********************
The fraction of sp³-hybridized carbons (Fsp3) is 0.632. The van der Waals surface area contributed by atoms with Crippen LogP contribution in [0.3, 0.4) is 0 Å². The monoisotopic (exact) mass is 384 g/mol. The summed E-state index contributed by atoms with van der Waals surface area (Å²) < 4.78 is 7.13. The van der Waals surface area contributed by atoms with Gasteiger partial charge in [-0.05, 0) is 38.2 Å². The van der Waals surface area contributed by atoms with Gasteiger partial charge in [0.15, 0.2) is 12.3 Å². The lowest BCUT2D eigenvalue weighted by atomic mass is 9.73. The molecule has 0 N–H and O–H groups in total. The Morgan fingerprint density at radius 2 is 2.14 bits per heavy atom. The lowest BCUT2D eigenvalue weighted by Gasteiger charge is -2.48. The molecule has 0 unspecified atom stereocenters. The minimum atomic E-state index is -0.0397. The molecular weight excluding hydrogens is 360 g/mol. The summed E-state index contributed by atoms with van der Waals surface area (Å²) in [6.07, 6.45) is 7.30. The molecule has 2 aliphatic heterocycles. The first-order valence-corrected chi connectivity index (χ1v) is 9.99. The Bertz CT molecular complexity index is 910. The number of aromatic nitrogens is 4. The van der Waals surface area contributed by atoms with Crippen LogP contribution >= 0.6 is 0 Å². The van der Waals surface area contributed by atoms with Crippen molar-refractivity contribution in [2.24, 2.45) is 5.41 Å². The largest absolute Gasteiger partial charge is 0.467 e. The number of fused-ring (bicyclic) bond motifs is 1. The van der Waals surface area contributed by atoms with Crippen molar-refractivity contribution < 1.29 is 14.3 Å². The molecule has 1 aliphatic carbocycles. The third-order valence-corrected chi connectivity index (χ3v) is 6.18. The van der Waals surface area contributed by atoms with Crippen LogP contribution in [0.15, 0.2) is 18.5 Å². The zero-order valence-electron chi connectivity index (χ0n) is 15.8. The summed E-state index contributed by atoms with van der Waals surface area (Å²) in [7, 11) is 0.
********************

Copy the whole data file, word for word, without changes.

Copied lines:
The fraction of sp³-hybridized carbons (Fsp3) is 0.632. The van der Waals surface area contributed by atoms with Crippen LogP contribution in [0.3, 0.4) is 0 Å². The monoisotopic (exact) mass is 384 g/mol. The summed E-state index contributed by atoms with van der Waals surface area (Å²) < 4.78 is 7.13. The van der Waals surface area contributed by atoms with Gasteiger partial charge in [-0.05, 0) is 38.2 Å². The van der Waals surface area contributed by atoms with Gasteiger partial charge in [0.15, 0.2) is 12.3 Å². The lowest BCUT2D eigenvalue weighted by atomic mass is 9.73. The molecule has 0 N–H and O–H groups in total. The Morgan fingerprint density at radius 2 is 2.14 bits per heavy atom. The lowest BCUT2D eigenvalue weighted by Gasteiger charge is -2.48. The molecule has 0 unspecified atom stereocenters. The minimum atomic E-state index is -0.0397. The molecular weight excluding hydrogens is 360 g/mol. The summed E-state index contributed by atoms with van der Waals surface area (Å²) in [6.07, 6.45) is 7.30. The molecule has 2 aliphatic heterocycles. The first-order valence-corrected chi connectivity index (χ1v) is 9.99. The Bertz CT molecular complexity index is 910. The number of aromatic nitrogens is 4. The van der Waals surface area contributed by atoms with Crippen LogP contribution >= 0.6 is 0 Å². The van der Waals surface area contributed by atoms with Crippen molar-refractivity contribution in [2.24, 2.45) is 5.41 Å². The largest absolute Gasteiger partial charge is 0.467 e. The number of fused-ring (bicyclic) bond motifs is 1. The van der Waals surface area contributed by atoms with Crippen molar-refractivity contribution < 1.29 is 14.3 Å². The molecule has 1 aliphatic carbocycles. The third-order valence-corrected chi connectivity index (χ3v) is 6.18. The van der Waals surface area contributed by atoms with Crippen LogP contribution in [0.15, 0.2) is 18.5 Å². The zero-order valence-electron chi connectivity index (χ0n) is 15.8. The summed E-state index contributed by atoms with van der Waals surface area (Å²) in [7, 11) is 0.